By Jessica Mathews /

Today marks the start of firearm deer season across the state and Livingston County hunters hoping to bag a buck this deer season have many reasons to be optimistic.

Deer, Elk, and Moose Management Specialist Chad Stewart with the Michigan Department of Natural Resources says overall they’re looking at really good trends throughout most of Michigan - although it always depends on where a person is hunting. He says prospects vary in each region but generally, they’re expecting a really good harvest in southern Michigan – adding a lot of trends in most areas have been indicating a stronger or healthier herd that’s certainly on the upswing. Stewart noted the Upper Peninsula is really variable and can be challenging but there are some areas such as the south-central region where deer are still fairly abundant and hunters will have a good chance of success.

The DNR is still asking that hunters help in the fight against chronic wasting disease, which Stewart says is something that’s probably not going to go away and most states in Midwest at this point have it. He says the DNR is in a constant mode of trying to understand different management techniques to minimize the impact of the disease long term while also expanding their surveillance program and testing this year.

Stewart stressed that undoubtedly most of the deer in Michigan will not have CWD and it should not be a deterrent or major cause for concern. He tells WHMI they want people to go out and enjoy hunting - just be aware of where the disease exists and testing options because you can never really tell unless a deer is tested.

Stewart again asserted most hunters will be harvesting healthy animals this year. He said sometimes it might feel like a lot of deer have the disease because it gets talked about so much but even in their most infected areas where the disease has been identified, at most, they’re looking at 5% of the animals in an area that has it. Stewart noted it might not sound like a lot but it really is and numbers will only continue to grow it - which is why they place a lot of emphasis on CWD because of the nature of how its spread.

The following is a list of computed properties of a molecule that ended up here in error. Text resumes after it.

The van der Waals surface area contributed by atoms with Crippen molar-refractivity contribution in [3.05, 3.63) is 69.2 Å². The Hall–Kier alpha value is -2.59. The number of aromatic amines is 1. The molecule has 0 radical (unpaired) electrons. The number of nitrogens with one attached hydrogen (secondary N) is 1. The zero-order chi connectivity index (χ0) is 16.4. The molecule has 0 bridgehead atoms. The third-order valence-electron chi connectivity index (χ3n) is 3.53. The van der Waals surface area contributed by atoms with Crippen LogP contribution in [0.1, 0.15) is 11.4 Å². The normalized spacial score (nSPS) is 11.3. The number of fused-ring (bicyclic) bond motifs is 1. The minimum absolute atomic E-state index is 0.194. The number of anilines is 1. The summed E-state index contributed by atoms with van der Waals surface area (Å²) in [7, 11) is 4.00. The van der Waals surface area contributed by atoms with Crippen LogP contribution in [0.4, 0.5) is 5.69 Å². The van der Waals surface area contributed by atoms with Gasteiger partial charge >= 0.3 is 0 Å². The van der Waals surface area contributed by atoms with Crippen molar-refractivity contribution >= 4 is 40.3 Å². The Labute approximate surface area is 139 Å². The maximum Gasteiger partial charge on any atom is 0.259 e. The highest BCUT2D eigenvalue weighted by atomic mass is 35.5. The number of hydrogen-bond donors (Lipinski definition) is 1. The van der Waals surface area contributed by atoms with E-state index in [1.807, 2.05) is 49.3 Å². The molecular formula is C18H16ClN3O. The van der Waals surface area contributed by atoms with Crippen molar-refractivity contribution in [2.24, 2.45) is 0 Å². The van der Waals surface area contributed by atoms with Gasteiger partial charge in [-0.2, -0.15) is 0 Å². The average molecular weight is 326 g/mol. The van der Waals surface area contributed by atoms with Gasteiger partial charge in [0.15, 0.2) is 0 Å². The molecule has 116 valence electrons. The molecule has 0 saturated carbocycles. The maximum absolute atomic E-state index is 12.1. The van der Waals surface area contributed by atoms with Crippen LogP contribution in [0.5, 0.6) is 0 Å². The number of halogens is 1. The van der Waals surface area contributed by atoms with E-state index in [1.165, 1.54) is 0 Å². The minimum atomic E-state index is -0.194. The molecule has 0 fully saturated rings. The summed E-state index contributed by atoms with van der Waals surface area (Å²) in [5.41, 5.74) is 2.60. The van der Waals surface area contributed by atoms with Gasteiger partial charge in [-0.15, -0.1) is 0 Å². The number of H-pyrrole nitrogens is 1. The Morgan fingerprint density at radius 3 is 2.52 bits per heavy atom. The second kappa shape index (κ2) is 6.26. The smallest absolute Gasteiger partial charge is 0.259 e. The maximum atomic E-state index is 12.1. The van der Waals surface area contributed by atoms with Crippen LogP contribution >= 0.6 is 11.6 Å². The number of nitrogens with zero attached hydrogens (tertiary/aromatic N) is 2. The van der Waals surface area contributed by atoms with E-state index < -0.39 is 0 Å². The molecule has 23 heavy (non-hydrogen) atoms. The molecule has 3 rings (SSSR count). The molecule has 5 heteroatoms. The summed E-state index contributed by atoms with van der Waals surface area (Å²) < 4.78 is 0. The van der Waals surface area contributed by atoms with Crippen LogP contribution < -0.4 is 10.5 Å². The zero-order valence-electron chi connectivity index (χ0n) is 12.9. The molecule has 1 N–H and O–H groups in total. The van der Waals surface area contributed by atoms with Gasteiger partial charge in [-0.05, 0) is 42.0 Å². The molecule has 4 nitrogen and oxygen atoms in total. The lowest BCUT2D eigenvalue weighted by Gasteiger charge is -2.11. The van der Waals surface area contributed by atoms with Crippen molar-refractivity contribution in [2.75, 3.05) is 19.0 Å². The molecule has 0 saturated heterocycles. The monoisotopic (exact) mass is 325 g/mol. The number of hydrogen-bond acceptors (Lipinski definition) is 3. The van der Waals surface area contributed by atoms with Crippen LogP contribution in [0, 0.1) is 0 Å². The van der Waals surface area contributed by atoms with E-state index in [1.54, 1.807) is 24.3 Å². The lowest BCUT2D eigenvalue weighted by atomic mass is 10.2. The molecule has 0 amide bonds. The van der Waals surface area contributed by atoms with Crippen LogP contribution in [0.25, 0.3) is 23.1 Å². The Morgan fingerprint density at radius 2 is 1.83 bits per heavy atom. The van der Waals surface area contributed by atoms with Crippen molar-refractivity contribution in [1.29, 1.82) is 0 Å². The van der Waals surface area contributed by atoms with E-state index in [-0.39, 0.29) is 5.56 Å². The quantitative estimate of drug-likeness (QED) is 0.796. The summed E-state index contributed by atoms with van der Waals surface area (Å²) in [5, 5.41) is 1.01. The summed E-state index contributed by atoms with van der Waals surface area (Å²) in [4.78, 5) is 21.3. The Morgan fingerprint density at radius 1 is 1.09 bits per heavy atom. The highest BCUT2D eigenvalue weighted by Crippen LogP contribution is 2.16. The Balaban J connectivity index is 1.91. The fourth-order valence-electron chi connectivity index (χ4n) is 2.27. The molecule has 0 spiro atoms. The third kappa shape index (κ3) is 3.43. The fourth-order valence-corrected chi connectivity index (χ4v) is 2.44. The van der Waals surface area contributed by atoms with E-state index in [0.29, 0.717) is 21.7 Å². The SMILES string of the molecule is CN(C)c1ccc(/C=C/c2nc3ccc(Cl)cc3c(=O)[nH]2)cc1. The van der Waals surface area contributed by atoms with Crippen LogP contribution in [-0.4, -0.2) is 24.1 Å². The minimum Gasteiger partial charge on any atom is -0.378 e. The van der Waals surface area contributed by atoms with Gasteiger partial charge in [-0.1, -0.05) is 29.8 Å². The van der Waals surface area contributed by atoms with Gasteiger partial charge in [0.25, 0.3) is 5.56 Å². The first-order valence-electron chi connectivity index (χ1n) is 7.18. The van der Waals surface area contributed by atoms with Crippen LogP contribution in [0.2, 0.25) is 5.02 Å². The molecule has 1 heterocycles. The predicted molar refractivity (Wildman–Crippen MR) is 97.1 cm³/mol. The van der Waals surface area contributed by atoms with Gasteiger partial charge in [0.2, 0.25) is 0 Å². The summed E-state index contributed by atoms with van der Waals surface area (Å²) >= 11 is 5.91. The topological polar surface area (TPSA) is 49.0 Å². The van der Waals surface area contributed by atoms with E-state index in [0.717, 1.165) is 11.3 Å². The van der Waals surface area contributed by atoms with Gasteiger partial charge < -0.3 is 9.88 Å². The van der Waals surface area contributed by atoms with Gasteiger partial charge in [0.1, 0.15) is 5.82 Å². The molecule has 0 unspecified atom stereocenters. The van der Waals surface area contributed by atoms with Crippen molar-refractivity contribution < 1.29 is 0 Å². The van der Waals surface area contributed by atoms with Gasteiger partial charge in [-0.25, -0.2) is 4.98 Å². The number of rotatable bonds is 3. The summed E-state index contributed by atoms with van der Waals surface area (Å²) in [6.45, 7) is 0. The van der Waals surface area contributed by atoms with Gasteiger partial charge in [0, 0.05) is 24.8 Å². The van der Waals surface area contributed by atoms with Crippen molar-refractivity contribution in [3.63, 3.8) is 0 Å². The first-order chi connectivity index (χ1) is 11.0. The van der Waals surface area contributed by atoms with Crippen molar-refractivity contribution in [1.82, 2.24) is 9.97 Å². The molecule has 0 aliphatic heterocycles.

Stewart said the DNR is hoping to expand the surveillance area and rotate around the state every couple of years and are starting in the extreme southern portion of Michigan, which are basically the bottom three tiers of counties. That includes Livingston County. Stewart says they encourage hunters to submit deer for testing, which will help with an overall understanding of CWD in the landscape in the different counties where people hunt but also offer them peace of mind of whether it is detected in the deer they harvested or not.

When it comes to safety, Stewart says hunter orange laws are in effect for a reason and hunters should know their gun, be proficient in it and practice safe handling measures. He stressed they want everyone to be safe especially when dealing with firearms. For those using a tree stand, Stewart says to make sure to have a well-used safety harness and that the tree is locked in and the straps are strong enough to hold someone.

Stewart reminded that a baiting ban remains in place throughout the Lower Peninsula. He commented that hunters may see different baits or attractants or things for sale at different stores and there’s no law prohibiting selling or buying it – but there is a law prohibiting using them so people should be careful and aware that still exists. Stewart added that’s also prohibited in a small part of the UP, specifically southern Dickinson County in the DNR’s core CWD surveillance area.

Stewart commented that people further need to understand their limitations. He says someone who might not exercise regularly might go out, shoot a deer and try to move it on their own and they don’t always realize that deer can be really heavy. Stewart said they’ve seen instances where people have had heart attacks or over-exerted themselves when trying to move a deer so people need to know their limitations. If a person does have limitations, Stewart says they need to make sure that they’re asking for help before they get into some sort of health crisis.

Additionally this year, the DNR is rolling out a new voluntary program to report harvests online.

More information about deer season, regulations and programs are available through the provided link.